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GTD Mastery 100: Step 1

To read my complete journey to GTD Mastery see the main post.

Step 1 to GTD Mastery is: I have read Getting Things Done from front to back.

Duff, creator of the GTD Mastery 100, placed this as the first step. I believe that actually reading GTD is essential to attain a complete implementation.

I first read GTD during my high school summer break in 2005. The book created a dramatic shift in the way I thought about and defined working. Today, I can’t remember much of my pre-GTD days. I can’t recall what I did in terms of time management because I didn’t actually have a system. What I can remember was academics being much more of a struggle in my first two years of high school than the following years.

For those first two years, I was a fairly average student. My parents always instilled in me the importance of education so I studied hard, but didn’t study smart. As a result, I would just squeak into a spot on the honour roll. I specifically remember last-minute essays, unproductive group meetings, and a lack of extracurriculars. I was disenchanted with the concept of all work and no play. I dedicated that summer to finding a solution.


It didn’t take long. A quick search on time management brought up Wikipedia’s article on the subject. As I read the article there was a profound statement by David Allen:

You can’t manage time, it just is. So “time management” is a mislabeled problem, which has little chance of being an effective approach. What you really manage is your activity during time, and defining outcomes and physical actions required is the core process required to manage what you do.

It was after picking up GTD that I actually began to enjoy academic life. The predominant result was better grades (much to the pleasure of my parents), but I wasn’t actually studying any harder (they didn’t need to know). In fact, I found myself doing less work. My classmates were still stuck in the cycle and I felt guilty when they would exclaim their frustrations (which I used to echo). I now have big plans for dealing with that guilt, the topic of a future post.

With a self-generated decreasing workload, I put the free time to good use joining the tennis and volleyball teams. I also took on a co-head coach position for both the girls volleyball and softball teams. This was definitely the most rewarding aspect of my high school years. Athletics to this day is a large influence on my life and it was amazing being able to give back to something that has given me so much.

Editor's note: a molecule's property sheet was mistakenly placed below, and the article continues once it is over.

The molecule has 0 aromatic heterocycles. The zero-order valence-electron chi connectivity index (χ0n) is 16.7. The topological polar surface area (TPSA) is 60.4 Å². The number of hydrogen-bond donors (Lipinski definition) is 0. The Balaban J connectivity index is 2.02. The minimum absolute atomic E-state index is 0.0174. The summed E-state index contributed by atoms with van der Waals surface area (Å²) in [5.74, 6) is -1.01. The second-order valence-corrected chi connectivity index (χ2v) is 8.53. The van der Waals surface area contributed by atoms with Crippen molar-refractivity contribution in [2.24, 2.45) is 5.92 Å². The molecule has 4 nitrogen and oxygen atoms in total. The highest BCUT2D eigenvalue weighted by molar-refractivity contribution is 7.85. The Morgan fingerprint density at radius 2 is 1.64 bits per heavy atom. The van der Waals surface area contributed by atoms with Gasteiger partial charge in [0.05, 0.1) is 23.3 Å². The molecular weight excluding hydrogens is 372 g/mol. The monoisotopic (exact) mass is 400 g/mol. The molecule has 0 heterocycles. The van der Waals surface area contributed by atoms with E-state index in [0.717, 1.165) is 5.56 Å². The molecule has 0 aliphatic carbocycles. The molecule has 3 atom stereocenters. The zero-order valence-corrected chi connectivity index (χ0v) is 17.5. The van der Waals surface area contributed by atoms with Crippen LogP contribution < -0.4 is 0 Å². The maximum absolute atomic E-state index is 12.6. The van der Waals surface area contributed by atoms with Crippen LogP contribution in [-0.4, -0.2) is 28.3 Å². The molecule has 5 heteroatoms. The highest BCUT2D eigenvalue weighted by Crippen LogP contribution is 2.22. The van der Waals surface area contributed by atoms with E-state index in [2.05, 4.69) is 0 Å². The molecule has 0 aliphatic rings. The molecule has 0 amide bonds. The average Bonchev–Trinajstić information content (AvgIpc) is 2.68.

GTD gave me the time to give and that is just as important as a mind like water.

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Related posts:

  1. GTD Mastery 100 Series
  2. Top 4 Reasons People’s Study Management Systems Fail
  3. 7 Web Apps of Highly Effective Students

3 Responses to “GTD Mastery 100: Step 1”

  1. Gyanish says:

    Hello Chris. I just have a simple request for you. Can you please explain in practical steps how you implemented GTD in your study life and how this has brought a change for the better in your academic results.


  2. Chris Y. says:

    I don’t know if you’ve read it yet, but my post on weekly assignments encompasses how I use GTD for organzing my study life.

    The academic results are those outlined in this post. I was also the recipient of a special entrance scholarship (top 1-2%) for my program.

    I’m sorry if that didn’t help much. I’d be glad to discuss any further questions via e-mail: cyeung [{at}]

    I checked out your blog link. +1 to my blogroll because I definitely don’t have the best diet =P

  3. Gyanish says:

    Thanks a lot for this response! :)